Ballet dancers who are not white still encounter racist attitudes, notably typecasting and forgetting. Typecasting is the casting of a racialised dancer in a racialised, usually stereotypical role. Because ballet’s manner of constructing roles for dancers who are not white rests on colonialist attitudes, many of the racialised parts in old works still in the repertoire are quite racist. The non-white dancer cast in these roles is thus forced to reproduce a negative image of people like themselves.[6]

Forgetting relates to whitewashing the history of the art form. When the American Ballet Theatre appointed their first African American soloist, Misty Copeland, she was reported as if she was the first black ballerina ever. By way of comparison, probably the first black ballet master in Europe was the adopted brother of King Gustav III of Sweden, Couchi, or Gustav Badin (1747/1750–1822). Badin was a slave child that Queen Louisa Ulrika emancipated and had raised with her own children. He became a courtier and a landowner who not only performed himself, but also choreographed ballet and theatre performances for upper-class organisations.[7]

Whitewashing also happens in the aesthetics of ballet. As Brenda Dixon Gottschild, for example, has shown, many of the features seen as ‘modernism’ in ballet derive from Afrodiasporic dance. Similarly, Black American dancers from Alvin Ailey to Arthur Mitchell and Joan Myers Brown have gained cultural prestige precisely through their ballet training and by combining ballet aesthetics with Afrodiasporic dance.[8] Indeed, the boundaries between modern dance and contemporary ballet become blurred in choreographies of non-white ballet bodies – bodies whose pedagogical and cultural genealogies are more complex than the Eurocentric rhetoric of ballet would have us believe.


1 Saïd 1978/1994.

2 Arkin & Smith 1997.

3 Järvinen 2020.

4 Kealiinohomoku 2001.

5 Srinivasan 2011.

6 See e.g. Bourne 2017; Brown 2018; Järvinen 2020; Chan & Chase 2020.

7 Pred 2004.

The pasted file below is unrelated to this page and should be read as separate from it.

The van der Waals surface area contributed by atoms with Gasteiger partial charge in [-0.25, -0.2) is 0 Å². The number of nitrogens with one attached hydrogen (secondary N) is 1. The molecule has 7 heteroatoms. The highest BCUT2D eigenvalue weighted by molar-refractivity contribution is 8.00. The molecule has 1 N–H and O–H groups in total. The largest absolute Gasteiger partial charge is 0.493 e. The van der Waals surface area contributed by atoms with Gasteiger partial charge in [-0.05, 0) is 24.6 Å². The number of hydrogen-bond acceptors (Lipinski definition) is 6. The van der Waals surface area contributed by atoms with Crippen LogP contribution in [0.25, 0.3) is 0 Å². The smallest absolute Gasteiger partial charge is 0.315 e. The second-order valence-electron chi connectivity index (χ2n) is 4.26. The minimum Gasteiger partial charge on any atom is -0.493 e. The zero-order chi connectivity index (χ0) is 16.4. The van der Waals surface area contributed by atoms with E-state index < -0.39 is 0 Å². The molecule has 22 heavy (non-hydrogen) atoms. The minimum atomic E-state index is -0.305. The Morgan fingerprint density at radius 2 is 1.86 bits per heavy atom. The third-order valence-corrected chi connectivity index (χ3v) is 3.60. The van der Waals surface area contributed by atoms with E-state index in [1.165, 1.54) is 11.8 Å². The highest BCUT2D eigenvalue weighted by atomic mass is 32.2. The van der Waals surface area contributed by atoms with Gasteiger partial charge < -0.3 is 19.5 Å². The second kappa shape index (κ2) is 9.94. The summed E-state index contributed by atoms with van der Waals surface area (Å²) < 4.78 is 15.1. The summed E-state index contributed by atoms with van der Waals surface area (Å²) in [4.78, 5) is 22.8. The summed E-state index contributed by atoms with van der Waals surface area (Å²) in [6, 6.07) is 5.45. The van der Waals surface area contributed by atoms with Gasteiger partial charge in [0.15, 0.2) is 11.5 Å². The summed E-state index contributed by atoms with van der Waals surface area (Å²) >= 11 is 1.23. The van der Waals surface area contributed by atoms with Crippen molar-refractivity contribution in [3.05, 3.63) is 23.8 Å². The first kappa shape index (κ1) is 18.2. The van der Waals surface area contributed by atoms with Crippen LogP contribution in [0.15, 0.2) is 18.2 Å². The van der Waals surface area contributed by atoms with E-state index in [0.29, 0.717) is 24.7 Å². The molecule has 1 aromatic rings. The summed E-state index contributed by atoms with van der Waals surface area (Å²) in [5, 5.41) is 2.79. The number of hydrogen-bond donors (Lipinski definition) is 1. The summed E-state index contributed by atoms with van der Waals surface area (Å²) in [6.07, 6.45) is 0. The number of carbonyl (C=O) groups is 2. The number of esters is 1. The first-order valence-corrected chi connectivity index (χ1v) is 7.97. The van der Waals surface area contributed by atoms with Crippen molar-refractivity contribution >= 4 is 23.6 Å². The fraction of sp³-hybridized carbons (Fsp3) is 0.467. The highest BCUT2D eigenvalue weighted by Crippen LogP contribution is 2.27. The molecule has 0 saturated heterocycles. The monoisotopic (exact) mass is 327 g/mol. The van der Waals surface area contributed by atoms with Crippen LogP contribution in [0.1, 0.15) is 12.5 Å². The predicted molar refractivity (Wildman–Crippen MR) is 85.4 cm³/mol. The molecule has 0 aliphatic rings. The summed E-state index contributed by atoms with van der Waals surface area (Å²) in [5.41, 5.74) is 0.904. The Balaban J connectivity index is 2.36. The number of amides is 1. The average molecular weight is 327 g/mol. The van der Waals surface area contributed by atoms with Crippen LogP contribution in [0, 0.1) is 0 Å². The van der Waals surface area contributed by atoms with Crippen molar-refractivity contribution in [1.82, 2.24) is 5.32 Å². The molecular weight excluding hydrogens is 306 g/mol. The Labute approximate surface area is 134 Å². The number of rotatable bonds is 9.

8 Gottschild 2003.


Arkin, Lisa C. & Smith, Marian. 1997. “National Dance in the Romantic Ballet.” In Rethinking the Sylph: New Perspectives on the Romantic Ballet, edited by Lynn Garafola, 11–68. Hanover and London: Wesleyan University Press, University Press of New England.

Bourne, Sandie Mae. 2017. “Black British Ballet: Race, Representation and Aesthetics.” Dissertation, Department of Dance, University of Roehampton.

Brown, Lauren Erin. 2018. “‘As Long as They Have Talent’: Organizational Barriers to Black Ballet.” Dance Chronicle 41(3): 359–392.

Chan, Phil & Chase, Michelle. 2020. Final Bow for Yellowface: Dancing Between Intention and Impact. Brooklyn, NY: Yellow Peril Press.

Gottschild, Brenda Dixon. 2003. The Black Dancing Body: A Geography from Coon to Cool. Basingstoke: Palgrave Macmillan.

Kealiinohomoku, Joann. 2001. “An Anthropologist Looks at Ballet as a Form of Ethnic Dance.” In Moving History/Dancing Cultures: A Dance History Reader, edited by Ann Dils & Ann Cooper Albright, 33–43. Middletown, CT: Wesleyan University Press. (Originally published 1969/1970.)

Pred, Allan Richard. 2004. The Past Is Not Dead: Facts, Fictions, and Enduring Racial Stereotypes. Minneapolis: University of Minnesota Press.

Saïd, Edward W. (1978) 1994. Orientalism. New York: Vintage Books.

Srinivasan, Priya. 2011. Sweating Saris: Indian Dance as Transnational Labor. Philadelphia: Temple University Press.


Hanna Järvinen

Hanna Järvinen a university lecturer and department head at the Performing Arts Research Centre of the Theatre Academy, docent in dance history at the University of Turku, and Honorary Visiting Research Fellow at De Montfort University in Leicester. She has researched authorship and genius as well as the performing arts canon and the use of power in the light of feminist and postcolonial research traditions. She is also interested in issues of modernity and materiality at the intersection of performance and performing arts and dance